.....which was tragically cut short by a house fire that originated at night in the kitchen.

Don't store things in the oven that don't go in the oven. (Especially if it's a gas oven).

Even in the incredibly unlikely scenario that your cat turned on the oven, your roommate's behavior is still nuts. I'm a pretty forgiving and compromising kind of person, but there's no way that you're responsible for any of this.
posted by schmod at 8:55 AM on April 18, 2011 [2 favorites]

I'd also consider going into the discussion all "oh my cats would never do that." Like any reasonable person, you are currently admitting to the slim possibilities. But you're faced with someone who in the complete absence of evidence is 100% sure it was the cats. So in order to argue him down to a nice agnostic 50-50 or 25-75 split, you might have to come in with more certainty than you feel, with some variety of "you don't know it was the cats," "my cats have never done that before," "I doubt it was the cats," "you might've bumped it while cooking," and so forth. Introduce reasonable doubt about the cats' guilt. (I'm not sure I personally could do this, which is why I'd be looking for new apartments. It doesn't feel right to me, but the entire system of US law is based around taking adversarial positions and making the best possible case for them.)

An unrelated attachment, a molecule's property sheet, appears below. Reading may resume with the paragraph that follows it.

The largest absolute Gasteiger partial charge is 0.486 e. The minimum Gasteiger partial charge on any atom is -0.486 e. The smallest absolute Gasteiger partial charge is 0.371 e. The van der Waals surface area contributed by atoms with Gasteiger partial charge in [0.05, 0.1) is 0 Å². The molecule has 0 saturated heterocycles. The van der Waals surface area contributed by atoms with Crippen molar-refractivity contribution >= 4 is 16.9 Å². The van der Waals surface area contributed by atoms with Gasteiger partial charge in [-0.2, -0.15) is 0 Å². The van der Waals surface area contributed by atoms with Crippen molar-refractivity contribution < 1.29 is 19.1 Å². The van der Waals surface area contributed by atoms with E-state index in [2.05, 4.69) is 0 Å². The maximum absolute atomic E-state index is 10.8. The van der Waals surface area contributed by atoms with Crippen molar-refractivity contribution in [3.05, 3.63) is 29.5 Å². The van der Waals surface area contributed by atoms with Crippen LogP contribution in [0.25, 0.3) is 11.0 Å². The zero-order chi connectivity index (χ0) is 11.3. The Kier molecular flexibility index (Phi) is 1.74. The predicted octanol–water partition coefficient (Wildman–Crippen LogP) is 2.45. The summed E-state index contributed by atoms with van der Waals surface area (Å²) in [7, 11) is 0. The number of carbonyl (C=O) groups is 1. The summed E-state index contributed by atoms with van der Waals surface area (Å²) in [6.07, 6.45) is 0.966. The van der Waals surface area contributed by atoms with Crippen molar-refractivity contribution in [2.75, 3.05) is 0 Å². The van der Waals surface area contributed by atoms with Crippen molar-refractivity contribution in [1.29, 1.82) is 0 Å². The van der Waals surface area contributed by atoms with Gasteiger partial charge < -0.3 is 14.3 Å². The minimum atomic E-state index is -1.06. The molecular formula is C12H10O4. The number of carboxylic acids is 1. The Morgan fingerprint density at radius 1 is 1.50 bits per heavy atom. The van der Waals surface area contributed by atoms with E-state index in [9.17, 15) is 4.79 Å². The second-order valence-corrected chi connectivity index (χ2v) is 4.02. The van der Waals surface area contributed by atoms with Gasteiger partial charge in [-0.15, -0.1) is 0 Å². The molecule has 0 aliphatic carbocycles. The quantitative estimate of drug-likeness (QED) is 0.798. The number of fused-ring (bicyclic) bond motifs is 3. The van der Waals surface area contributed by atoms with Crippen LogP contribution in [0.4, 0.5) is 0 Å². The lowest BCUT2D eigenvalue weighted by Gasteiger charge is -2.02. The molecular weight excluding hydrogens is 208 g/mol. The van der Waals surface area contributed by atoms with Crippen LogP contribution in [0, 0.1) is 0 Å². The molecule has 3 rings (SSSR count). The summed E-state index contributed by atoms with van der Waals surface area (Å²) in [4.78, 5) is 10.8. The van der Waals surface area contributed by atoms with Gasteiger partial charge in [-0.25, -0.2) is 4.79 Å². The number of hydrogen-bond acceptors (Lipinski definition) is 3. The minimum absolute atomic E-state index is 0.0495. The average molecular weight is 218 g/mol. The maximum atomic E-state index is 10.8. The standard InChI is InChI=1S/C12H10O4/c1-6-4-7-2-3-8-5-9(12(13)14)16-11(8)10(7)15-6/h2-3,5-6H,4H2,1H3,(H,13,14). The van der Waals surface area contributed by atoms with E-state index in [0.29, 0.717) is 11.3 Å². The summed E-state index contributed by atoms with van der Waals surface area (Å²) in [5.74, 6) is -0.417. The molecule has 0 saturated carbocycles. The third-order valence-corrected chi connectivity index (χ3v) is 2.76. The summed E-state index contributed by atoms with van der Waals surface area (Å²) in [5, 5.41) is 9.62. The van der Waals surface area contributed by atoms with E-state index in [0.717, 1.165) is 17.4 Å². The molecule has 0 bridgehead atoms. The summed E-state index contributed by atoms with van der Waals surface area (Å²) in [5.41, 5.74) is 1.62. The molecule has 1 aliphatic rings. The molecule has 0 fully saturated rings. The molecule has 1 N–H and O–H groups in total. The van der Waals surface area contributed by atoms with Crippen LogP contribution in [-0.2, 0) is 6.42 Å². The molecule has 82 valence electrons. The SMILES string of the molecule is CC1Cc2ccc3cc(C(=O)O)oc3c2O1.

posted by salvia at 8:56 AM on April 18, 2011 [3 favorites]